In Joanna Murray-Smith’s play, Switzerland, a young stranger, Edward (Eamon Farren), from Highsmith’s New York publisher, visits the ailing and ageing Highsmith (Sarah Peirse OK) in her isolated, Swiss villa in 1995, the year of her death.

The stage, like the world in Highsmith’s psychological thrillers, is a dangerous place and Patricia and Edward’s witty war of words barely masks an underlying sense of threat as Edward attempts to convince Patricia to sign a contract to write a final Ripley novel.

Peirse is a distinguished actor in any production and she completely inhabits the formidable Patricia with a complex physicality that captures her crippling age and illness and her fierce and ruthless demeanour.

She delivers Murray-Smith’s clipped and fast-paced dialogue with acerbic wit and a predatory gaze, making this totally dislikeable character dangerously compelling as she slices and dices her young guest with her razor tongue.

Farren’s rangy, private schoolboy looks make the nervy, nerdy Edward a perfect target for Patricia’s cruelty, effectively balancing Edward’s naive admiration with his tenacious drive to win over Patricia, while simultaneously suggesting that he may be hiding something unsavoury.

Murray-Smith’s narrative and dialogue track the grim power play between these characters who seem to be unequal but whose status relationship becomes less clear as the stakes climb higher and their boundaries shift.

Sarah Goodes’ assured direction focuses attention on their status game as the two circle each other like predator and prey, prowling the stage like caged creatures as they assault each other with barbed comments.

By the middle of the 100 minutes, the script starts to repeat itself, with the characters engaging in different, albeit witty, versions of the same argument.

However, the final twist provides a welcome change in pace and a more satisfying ending to this game of cat and mouse, although such a narrative turn is not unexpected.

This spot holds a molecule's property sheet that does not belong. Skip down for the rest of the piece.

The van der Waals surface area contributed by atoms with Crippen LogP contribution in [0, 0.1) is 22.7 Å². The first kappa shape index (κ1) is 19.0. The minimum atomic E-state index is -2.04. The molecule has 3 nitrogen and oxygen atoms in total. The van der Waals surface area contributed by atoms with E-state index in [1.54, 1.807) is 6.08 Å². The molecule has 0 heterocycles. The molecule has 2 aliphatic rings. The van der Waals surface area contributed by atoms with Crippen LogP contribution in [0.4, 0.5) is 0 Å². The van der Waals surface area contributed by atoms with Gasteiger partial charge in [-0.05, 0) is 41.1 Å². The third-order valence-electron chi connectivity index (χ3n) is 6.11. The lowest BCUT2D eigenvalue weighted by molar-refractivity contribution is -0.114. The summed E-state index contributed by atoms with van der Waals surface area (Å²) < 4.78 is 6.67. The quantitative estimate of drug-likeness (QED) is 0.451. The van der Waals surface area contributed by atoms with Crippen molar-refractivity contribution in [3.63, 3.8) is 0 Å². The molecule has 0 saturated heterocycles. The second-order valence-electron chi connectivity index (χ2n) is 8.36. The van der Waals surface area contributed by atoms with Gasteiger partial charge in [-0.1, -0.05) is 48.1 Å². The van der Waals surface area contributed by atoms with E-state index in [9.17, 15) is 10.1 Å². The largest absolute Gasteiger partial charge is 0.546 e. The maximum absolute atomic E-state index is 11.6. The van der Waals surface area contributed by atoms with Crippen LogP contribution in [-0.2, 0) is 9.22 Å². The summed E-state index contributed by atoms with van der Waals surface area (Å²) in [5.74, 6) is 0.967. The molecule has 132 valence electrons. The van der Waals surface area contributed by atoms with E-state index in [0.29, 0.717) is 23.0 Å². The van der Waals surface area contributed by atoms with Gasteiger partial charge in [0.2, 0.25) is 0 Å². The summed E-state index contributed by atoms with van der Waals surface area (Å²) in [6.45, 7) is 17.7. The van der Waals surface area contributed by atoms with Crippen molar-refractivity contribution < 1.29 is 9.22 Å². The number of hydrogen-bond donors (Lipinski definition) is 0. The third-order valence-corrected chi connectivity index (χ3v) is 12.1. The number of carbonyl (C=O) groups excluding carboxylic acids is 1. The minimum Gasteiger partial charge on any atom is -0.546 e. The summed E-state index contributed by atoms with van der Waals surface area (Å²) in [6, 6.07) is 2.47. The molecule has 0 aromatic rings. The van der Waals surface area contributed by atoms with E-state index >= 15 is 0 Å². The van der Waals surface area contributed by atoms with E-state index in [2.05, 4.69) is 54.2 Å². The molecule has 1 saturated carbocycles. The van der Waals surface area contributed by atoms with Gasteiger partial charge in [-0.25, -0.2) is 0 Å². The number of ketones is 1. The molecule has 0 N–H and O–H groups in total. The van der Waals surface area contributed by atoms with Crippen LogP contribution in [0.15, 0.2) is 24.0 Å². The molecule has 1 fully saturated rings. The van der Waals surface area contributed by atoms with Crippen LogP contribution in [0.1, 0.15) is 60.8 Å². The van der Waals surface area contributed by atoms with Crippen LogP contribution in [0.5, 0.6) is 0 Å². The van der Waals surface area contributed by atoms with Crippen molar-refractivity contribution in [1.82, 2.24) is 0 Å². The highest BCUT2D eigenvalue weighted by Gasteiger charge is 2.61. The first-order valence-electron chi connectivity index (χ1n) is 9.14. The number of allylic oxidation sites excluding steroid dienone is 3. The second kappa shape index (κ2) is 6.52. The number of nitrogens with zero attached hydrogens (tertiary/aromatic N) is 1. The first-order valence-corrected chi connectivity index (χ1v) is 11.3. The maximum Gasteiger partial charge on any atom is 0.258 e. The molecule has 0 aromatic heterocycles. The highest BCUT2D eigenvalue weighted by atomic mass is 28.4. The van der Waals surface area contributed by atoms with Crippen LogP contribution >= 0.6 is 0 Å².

Switzerland is a sharp-witted and intelligent play but its highlight is Peirse’s audacious portrayal of Patricia Highsmith.

By Kate Herbert

Cast: Eamon Farren, Sarah Peirse
Director Sarah Goodes
Designer Michael Scott-Mitchell
Lighting Designer Nick Schlieper
Composer and Sound Designer Steve Francis
 Eamon Farren, Sarah Peirse,  Photo Brett Boardman

Monday 5 September 2016

Lilith: The Jungle Girl, Sept 3, 2016 ***

by Sisters Grimm, produced by MTC NEON NEXT 
Southbank Theatre, The Lawler, until Oct 1, 2016 
Reviewer: Kate Herbert 
Stars: ***
 Review also published online at Herald Sun Arts & later in print. KH
 Ash Flanders, photo Jeff Busby
Sisters Grimm can make you laugh, cringe, cheer and whinge all during the one production, and their latest show, Lilith: The Jungle Girl, is no exception.

If you have seen any of the eccentric, queer theatre work by Sisters Grimm, you will guess who plays the titular Lilith, because the exceptional and versatile Ash Flanders always inhabits the female lead with credibility and sensibility.

In 1861, a child found living with lions in the jungles of Borneo (suspend your disbelief!) is transported to colonial Amsterdam to be trained, tamed or lobotomised by neuro-scientist Charles Penworth (Candy Bowers), a, and his adoring assistant, Helen Travers (Genevieve Giuffre).

The Lilith narrative relates to traumatic, fictional or true stories such as Tarzan and the Wild Boy of Aveyron who suffer barbaric abuse by ‘civilised people’ trying to excise the wildness from their helpless subjects and treat them as circus freaks.  

This production, directed by Declan Greene, fuses a litany of performance genres such as 1930s British black-and-white films, Victorian melodrama, burlesque and slapstick, social satire and broad parody.

The production is uneven, but Flanders’ performance is a highlight, beginning with his first, poignant and startling appearance as the wild, terrified and naked creature, smeared with flesh-pink mud, chained by the neck and cowering in a wooden crate.